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Diosamblet
01-30-2011, 04:38 AM
Today I published my first level, which is really more of a toy. I call it The Doodler; It's an 18x18 RGB pixel painting application.

http://lbp.me/v/w6s0kk

I've been working on a "real" level, and while I was toying with the mechanics of my creatinator-based gadgets became curious how analog signals work. I've mostly been discussing LBP2 on another general forum, and someone directed me to rtm223's excellent logic blog articles on the subject. Then someone mentioned they'd made an RGB pixel block (I had been considering doing this myself) and they were sad there was no application for it because making a logic system to control them on a large scale would be extremely complex.

So, I was inspired to find an elegant solution. Analog to the rescue! The final breakthrough that allowed me to complete it was lifted almost directly from rtm223's blog, so I thought it best to discuss the resulting toy here.

Each pixel is controlled wirelessly. This method means the pixels can be rearranged in any way, and will work out of an emitter, and so on. I plan to use the same techniques for making puzzles in my "real" levels.

Once I realized that the majority of the thermometer space was being eaten by the graphics involved and not the electronics, I decided the next version will have a simple three-frame animation system, as well as an eyedropper utility to change the buffer to match a nearby pixel (otherwise matching colors closely is very hard with analog controls).

I also need to either make a more intuitive control scheme or provide a decent tutorial. Probably both.

Diosamblet
02-01-2011, 07:59 PM
I published version 2.0; It has all the things I was hoping to have in the second version, including a tutorial, animation system, and an eyedropper tool. The animation system ended up being a bit more of a memory hog than I expected, so I had to shrink the screen a little bit. I may be able to fix that later with some optimization. The eyedropper tool actually ended up being better than I expected, because I realized it was easier to create a combination eyedropper and swatch system than an eyedropper alone. Weird, that.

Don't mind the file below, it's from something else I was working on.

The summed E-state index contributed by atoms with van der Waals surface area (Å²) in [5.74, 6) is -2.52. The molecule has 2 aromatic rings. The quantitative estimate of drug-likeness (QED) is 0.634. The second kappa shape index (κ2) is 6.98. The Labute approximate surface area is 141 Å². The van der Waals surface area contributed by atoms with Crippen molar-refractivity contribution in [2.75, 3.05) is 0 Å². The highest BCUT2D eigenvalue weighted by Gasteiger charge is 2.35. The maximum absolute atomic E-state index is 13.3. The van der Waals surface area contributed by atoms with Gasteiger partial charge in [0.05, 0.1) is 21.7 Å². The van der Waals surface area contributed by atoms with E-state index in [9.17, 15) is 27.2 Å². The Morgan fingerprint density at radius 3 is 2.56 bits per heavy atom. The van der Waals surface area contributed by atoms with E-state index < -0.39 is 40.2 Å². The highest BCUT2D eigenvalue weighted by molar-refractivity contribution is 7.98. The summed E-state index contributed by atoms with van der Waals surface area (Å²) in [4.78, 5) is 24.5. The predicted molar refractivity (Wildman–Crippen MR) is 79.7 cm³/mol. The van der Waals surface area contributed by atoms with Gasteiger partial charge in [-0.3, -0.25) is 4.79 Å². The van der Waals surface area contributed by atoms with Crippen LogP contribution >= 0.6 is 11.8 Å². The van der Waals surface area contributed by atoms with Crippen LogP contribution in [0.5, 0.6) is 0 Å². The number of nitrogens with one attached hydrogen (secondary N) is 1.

I thought I was finished for a good while, but over the past few days I've had some twisted ideas about how to make use of the design's strengths. Part of that strength is the ability to use emitters to produce the array, which uses much less memory when dormant. This way I can switch out painting modes, like adding a high-res B&W sketcher option, or a whole new style of animation I'm thinking about trying, or maybe some game modes.

Edit: Last night I published v2.2. This includes several community suggestions like camera control and a brush size tool, as well as a clear button which erases the board and starts over; this paves the way for the next step, which is adding new drawing or play modes. (2.1 was a minor update with some logic optimization and adding a "boot sequence" to make it a little more obvious what the device is all about)

I think I'm going to spruce the level up a bit, add some more bouncy fun bits to the outlying areas (because who doesn't love bouncy fun, really?) before I work on additional drawing modes. Trouble-shooting new features gets dry after a while.